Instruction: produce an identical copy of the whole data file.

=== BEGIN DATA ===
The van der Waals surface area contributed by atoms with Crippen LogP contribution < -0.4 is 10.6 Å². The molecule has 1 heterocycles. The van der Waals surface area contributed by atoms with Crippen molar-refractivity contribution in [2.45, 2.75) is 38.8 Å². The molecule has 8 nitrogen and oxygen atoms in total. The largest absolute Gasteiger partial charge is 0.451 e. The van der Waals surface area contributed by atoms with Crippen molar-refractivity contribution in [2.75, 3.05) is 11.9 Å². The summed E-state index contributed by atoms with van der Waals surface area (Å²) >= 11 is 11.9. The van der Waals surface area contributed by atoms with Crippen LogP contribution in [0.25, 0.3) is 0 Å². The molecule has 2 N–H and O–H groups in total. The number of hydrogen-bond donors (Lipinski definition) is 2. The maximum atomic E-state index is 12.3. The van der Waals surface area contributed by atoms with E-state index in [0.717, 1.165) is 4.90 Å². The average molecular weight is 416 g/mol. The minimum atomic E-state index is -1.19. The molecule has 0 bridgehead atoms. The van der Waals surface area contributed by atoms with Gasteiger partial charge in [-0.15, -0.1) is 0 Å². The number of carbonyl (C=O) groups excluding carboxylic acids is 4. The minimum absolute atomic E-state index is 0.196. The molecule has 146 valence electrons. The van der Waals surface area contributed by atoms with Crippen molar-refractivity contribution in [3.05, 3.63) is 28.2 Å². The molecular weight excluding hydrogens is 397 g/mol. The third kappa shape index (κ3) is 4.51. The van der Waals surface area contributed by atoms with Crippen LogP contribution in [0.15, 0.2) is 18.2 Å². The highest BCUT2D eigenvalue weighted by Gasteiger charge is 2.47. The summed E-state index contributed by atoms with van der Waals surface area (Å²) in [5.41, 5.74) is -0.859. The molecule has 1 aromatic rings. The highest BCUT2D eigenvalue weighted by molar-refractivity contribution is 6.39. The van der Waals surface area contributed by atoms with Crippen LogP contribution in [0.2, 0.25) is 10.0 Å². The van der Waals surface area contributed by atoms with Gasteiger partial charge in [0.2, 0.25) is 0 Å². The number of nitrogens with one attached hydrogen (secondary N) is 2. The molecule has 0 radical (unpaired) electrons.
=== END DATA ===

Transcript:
The van der Waals surface area contributed by atoms with Crippen LogP contribution < -0.4 is 10.6 Å². The molecule has 1 heterocycles. The van der Waals surface area contributed by atoms with Crippen molar-refractivity contribution in [2.45, 2.75) is 38.8 Å². The molecule has 8 nitrogen and oxygen atoms in total. The largest absolute Gasteiger partial charge is 0.451 e. The van der Waals surface area contributed by atoms with Crippen molar-refractivity contribution in [2.75, 3.05) is 11.9 Å². The summed E-state index contributed by atoms with van der Waals surface area (Å²) >= 11 is 11.9. The van der Waals surface area contributed by atoms with Crippen LogP contribution in [0.25, 0.3) is 0 Å². The molecule has 2 N–H and O–H groups in total. The number of hydrogen-bond donors (Lipinski definition) is 2. The maximum atomic E-state index is 12.3. The van der Waals surface area contributed by atoms with E-state index in [0.717, 1.165) is 4.90 Å². The average molecular weight is 416 g/mol. The minimum atomic E-state index is -1.19. The molecule has 0 bridgehead atoms. The van der Waals surface area contributed by atoms with Gasteiger partial charge in [-0.15, -0.1) is 0 Å². The number of carbonyl (C=O) groups excluding carboxylic acids is 4. The minimum absolute atomic E-state index is 0.196. The molecule has 146 valence electrons. The van der Waals surface area contributed by atoms with Crippen molar-refractivity contribution in [3.05, 3.63) is 28.2 Å². The molecular weight excluding hydrogens is 397 g/mol. The third kappa shape index (κ3) is 4.51. The van der Waals surface area contributed by atoms with Crippen LogP contribution in [0.15, 0.2) is 18.2 Å². The highest BCUT2D eigenvalue weighted by Gasteiger charge is 2.47. The summed E-state index contributed by atoms with van der Waals surface area (Å²) in [5.41, 5.74) is -0.859. The molecule has 1 aromatic rings. The highest BCUT2D eigenvalue weighted by molar-refractivity contribution is 6.39. The van der Waals surface area contributed by atoms with Crippen LogP contribution in [0.2, 0.25) is 10.0 Å². The van der Waals surface area contributed by atoms with Gasteiger partial charge in [0.2, 0.25) is 0 Å². The number of nitrogens with one attached hydrogen (secondary N) is 2. The molecule has 0 radical (unpaired) electrons.